Teaching, Learning, and Tae Kwon Do – Chris Mares
While studying Tae Kwon Do I have learnt a lot, not only about Tae Kwon Do, but also about teaching and learning and what it means to be a student.
Usually I look forward to the practice sessions, but not always. Sometimes I feel anxious about my physical ability to do what I am expected to do and sometimes I worry that I may have forgotten something my instructor will expect me to know. I have other fears, too. For example, that I am too old to begin such a demanding activity, that I am not flexible enough, or that I won’t be able to remember various sequences of punches, blocks, and kicks known as forms.
Reflecting in this way I am reminded of the fact that my students, too, feel anxieties about their own abilities and, as a teacher, I should always remember this.
There are other important things I’ve learnt or been reminded of while practicing Tae Kwon Do.
A positive ‘can do’ attitude is vital for teacher and student alike. The feeling of being in the learning process together as an ‘us’ is key. More specifically, the feeling that teacher and student are involved in a joint project to practice and learn in a non-competitive atmosphere and one of mutual support. In Tae Kwon Do all this will is done in an informal atmosphere but one which is respectful and polite, and one in which the teacher is in charge.
I am also reminded as I punch, kick, and block, that learning takes time, effort, a willingness to take risks, and that it can only happen one step at a time.
When we practice in Tae Kwon Do we often work in pairs with someone of a similar level. Occasionally I have felt that I would rather be practicing with my instructor, or at least while being observed by my instructor. However, over time I have realized that all practice is useful. It is also useful to help others who are not yet at the same level. Teaching is an effective way of consolidating one’s own learning. I realize that this is something my English language students need to learn – practice with peers helps.
Repetition of moves in Tae Kwon Do is essential for muscle memory, and to give the mind the space to focus on the next step to be internalized. Our instructor leads the drills and stops occasionally to correct a stance or model a movement. This type of drilling leads to automaticity. Although drilling is not necessarily in vogue in language teaching there is still the same need for automaticity. Meaningful and continued recycling and practice will lead to this. The correction and feedback the instructor gives is also at a meaningful level, the tendency being to focus on one point at a time. This reduces anxiety for the student. This is something I try to remember as a teacher.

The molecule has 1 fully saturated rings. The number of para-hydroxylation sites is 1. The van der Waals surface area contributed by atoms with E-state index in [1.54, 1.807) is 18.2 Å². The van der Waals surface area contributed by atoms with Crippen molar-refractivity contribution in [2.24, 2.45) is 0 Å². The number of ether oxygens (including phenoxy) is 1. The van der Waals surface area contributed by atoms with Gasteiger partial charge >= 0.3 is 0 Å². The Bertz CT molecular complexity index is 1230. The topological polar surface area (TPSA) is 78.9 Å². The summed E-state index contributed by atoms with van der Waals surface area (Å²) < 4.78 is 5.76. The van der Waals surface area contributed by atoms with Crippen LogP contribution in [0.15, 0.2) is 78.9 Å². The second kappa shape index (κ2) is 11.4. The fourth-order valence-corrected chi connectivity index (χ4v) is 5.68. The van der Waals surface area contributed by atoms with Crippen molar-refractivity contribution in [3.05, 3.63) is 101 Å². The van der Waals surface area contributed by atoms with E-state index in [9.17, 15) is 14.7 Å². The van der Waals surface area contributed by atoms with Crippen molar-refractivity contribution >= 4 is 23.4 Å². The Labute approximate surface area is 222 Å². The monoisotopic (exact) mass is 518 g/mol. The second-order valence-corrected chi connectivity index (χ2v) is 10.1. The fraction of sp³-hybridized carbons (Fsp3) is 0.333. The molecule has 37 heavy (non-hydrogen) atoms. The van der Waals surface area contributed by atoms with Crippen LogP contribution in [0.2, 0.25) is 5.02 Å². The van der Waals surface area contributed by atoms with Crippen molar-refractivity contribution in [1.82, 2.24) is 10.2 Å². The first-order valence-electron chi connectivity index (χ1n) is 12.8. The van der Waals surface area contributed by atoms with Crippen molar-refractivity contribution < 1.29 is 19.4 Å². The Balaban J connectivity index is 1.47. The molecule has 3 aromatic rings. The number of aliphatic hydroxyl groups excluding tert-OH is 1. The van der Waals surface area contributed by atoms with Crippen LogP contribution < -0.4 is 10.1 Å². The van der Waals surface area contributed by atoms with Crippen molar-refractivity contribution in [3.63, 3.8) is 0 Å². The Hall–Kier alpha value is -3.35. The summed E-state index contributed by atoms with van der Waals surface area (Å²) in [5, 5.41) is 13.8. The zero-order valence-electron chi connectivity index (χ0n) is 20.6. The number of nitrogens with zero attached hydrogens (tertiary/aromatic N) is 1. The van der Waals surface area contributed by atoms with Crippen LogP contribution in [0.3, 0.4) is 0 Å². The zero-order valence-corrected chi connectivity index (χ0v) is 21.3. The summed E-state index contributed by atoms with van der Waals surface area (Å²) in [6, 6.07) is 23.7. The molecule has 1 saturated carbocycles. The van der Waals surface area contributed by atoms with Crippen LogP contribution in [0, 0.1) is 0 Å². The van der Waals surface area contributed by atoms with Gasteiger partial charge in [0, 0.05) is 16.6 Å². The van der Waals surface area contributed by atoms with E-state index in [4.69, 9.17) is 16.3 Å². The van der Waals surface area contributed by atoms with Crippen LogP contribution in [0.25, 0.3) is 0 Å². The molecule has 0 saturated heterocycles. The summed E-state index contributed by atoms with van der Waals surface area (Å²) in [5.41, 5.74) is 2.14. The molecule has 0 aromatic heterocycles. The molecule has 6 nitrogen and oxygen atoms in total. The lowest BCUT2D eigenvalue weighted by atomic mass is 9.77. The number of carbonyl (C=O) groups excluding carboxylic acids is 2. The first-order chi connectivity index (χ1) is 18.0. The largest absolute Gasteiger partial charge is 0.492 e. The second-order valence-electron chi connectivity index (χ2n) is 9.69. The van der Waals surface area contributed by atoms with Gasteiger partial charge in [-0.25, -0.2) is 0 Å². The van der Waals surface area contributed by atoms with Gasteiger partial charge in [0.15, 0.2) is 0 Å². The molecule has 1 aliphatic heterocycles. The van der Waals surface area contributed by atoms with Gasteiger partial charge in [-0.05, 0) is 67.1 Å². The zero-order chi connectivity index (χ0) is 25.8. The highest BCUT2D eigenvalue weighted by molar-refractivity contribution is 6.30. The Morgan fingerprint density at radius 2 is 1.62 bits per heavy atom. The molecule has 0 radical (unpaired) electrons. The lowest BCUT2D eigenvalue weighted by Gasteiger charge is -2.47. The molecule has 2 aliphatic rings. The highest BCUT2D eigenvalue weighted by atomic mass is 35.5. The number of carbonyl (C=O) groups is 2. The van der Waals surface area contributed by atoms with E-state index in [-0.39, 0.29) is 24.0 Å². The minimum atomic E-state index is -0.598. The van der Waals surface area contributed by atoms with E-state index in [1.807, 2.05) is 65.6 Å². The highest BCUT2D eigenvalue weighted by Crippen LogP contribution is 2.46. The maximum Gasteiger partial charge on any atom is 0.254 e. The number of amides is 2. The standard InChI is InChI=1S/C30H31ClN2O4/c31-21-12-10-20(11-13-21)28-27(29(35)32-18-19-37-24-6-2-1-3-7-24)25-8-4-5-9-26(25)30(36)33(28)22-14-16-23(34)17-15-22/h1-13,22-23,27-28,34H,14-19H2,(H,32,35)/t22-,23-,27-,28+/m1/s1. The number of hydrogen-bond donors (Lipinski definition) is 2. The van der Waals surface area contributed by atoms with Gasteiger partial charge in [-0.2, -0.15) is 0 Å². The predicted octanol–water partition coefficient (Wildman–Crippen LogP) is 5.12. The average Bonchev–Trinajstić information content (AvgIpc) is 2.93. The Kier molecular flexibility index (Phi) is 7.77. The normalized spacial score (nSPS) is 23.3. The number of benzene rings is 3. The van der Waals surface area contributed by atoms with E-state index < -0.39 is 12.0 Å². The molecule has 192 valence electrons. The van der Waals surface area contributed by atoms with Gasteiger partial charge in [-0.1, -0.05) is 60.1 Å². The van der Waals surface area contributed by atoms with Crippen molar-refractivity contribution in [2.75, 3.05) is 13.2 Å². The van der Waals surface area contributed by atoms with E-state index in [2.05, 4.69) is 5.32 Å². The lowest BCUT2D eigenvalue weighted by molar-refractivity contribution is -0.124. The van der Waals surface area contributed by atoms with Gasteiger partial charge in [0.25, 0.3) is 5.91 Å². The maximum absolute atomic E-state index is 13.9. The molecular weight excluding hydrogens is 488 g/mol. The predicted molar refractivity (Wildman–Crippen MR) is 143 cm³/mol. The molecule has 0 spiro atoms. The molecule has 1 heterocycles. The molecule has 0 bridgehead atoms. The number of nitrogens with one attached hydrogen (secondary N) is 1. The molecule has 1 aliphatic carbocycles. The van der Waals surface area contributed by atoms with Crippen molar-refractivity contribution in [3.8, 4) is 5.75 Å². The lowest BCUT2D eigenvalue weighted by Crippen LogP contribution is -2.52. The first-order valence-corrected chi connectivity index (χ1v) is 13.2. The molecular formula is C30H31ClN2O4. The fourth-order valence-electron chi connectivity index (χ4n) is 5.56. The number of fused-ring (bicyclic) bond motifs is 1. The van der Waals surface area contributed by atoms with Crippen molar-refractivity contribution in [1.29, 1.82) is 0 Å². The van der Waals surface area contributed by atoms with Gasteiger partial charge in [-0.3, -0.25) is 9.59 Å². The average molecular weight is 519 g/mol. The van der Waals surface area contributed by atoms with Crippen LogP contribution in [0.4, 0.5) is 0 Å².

Modeling must be clear and broken down into stages. Students cannot focus on everything at a time. Input must be comprehensible and students can only learn at the point they are at which is to say it’s pointless to expect a student to achieve what is not possible at any given point in time.
As I mentioned, the tone of my Tae Kwon Do class is informal. It is also non-competitive in the sense that students are only required to do as well as they can and that if someone can’t do something, they can either not do it, or try to modify what is being practiced. This allows for a sense of security and thus a lowering of the affective filter.
Each class follows a similar pattern. We begin with a brief period of meditation, followed by some stretching and warm up activities. This is followed by basic technique practice which in turn is followed by the practice of forms. This structure sometimes varies and may include practicing rolls and falls, or sparring, or one steps, which is the practice of attack, counter attack. Like the good language classroom, there is a sense of consistency but not predictability. We practice in the knowledge that everything our instructor does with us will help us.
The teaching model in Tae Kwon Do reminds me of an apprenticeship model. A new student will line up with the other students and simply try to follow along as best they can. The instructor or a more senior student will give pointers and support for the new student at an appropriate level. Over time the new student will pick up the various punches, kicks, and blocks and then begin to practice forms and other skills such as sparring.
The most important thing I have learnt as a student is that my own attitude is key. If I view all aspects of the class as an opportunity to practice, learn or help, then I will practice, learn or help. I feel this way in part because that is clearly what my Tae Kwon Do instructor expects. By extension I realize that I may have more impact on my students motivation as teacher than I had previously thought. My expectations need to be clearly articulated, my enthusiasm needs to be apparent, and all students need to know that I am there for them, to help them do the best they can.
Connect with authors, iTDi Associates, Mentors, and Faculty by joining iTDi Community. Sign Up For A Free iTDi Account to create your profile and get immediate access to our social forums and trial lessons from our English For Teachers and Teacher Development courses.